NASA announced on Monday that it will land an ice-seeking rover in an area called Nobile Crater in the South Pole of the Moon in 2023.
The space agency hopes that the robot will be able to confirm the presence of water ice below the surface, which can one day be converted into rocket fuel for missions to Mars and deeper into the universe.
“Nobile Crater is an impact crater near the South Pole. It was born through a collision with another smaller celestial body,” Lori Graz, director of NASA’s planetary science department, told reporters.
It is one of the coldest areas in the solar system. So far, people have only used sensors on NASA’s lunar survey orbiter and lunar crater observation and sensing satellites for long-distance detection.
“The rover will be in close contact with the lunar soil and can even drill down a few feet,” Glazer said.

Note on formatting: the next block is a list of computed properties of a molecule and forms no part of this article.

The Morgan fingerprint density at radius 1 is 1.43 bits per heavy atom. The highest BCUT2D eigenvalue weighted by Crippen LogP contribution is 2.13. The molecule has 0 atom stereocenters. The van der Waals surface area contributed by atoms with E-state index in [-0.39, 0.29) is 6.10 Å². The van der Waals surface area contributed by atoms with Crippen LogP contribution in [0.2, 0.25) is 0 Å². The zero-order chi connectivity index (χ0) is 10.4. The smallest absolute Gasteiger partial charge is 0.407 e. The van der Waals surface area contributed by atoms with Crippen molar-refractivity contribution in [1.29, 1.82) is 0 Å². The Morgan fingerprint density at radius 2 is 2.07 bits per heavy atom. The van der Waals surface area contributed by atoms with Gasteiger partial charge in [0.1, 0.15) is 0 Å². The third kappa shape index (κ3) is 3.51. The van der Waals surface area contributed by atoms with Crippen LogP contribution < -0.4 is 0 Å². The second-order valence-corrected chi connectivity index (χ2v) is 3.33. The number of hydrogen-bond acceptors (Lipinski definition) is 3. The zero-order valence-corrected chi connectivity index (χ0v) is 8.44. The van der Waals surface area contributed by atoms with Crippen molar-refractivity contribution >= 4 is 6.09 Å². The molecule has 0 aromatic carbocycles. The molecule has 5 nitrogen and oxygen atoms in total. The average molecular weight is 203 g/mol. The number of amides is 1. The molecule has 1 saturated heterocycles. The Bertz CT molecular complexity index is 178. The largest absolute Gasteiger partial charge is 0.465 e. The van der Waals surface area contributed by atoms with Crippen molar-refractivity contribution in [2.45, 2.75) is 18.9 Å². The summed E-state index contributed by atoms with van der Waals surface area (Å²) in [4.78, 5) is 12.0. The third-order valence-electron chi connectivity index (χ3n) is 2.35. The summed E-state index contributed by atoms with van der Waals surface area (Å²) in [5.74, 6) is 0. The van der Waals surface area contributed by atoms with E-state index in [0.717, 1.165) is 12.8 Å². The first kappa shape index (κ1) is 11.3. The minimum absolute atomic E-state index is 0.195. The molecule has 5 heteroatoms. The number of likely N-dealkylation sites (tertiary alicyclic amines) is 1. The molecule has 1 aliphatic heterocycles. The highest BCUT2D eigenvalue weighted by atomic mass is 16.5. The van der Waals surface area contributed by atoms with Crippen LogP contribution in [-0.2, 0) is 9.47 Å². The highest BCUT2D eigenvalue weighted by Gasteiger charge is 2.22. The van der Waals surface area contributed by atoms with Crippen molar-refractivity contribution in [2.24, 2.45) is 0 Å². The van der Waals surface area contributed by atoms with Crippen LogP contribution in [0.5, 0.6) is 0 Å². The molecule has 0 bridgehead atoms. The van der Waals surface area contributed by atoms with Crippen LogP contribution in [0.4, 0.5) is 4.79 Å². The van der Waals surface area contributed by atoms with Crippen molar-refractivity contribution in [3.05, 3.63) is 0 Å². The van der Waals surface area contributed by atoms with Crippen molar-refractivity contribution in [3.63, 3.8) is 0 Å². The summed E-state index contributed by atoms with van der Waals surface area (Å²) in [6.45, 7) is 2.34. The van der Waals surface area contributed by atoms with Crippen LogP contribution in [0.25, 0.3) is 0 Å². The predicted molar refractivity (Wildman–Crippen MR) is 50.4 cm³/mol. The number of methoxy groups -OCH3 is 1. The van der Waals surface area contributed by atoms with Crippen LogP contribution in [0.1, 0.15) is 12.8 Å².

The robot is called Volatiles Investigating Polar Exploration Rover, or VIPER.
It is similar in size to a golf cart-5 feet x 5 feet x 8 feet (1.5 meters x 1.5 meters x 2.5 meters) and looks a bit similar to the robots in Star Wars. It weighs 950 pounds (430 kilograms).
Unlike the rover used on Mars, VIPER can be driven in near real-time because its distance from the Earth is much shorter-only about 200,000 miles (300,000 kilometers) or 1.3 light seconds.
The rover is also faster, with a top speed of 0.5 mph (0.8 km/h).
The solar VIPER is equipped with a 50-hour battery that can withstand extreme temperatures and can “crawl” sideways so that its panel is always pointed at the sun to keep it charged.
As far as the scientific goal of the mission is concerned, the VIPER team first wanted to know how the frozen water reached the moon, how it was preserved for billions of years, how it escaped and where the water went now.
The mission is part of the US plan to return humans to the moon.
The first manned mission is technically scheduled for 2024, but because all aspects are behind schedule, it is likely to be carried out very late.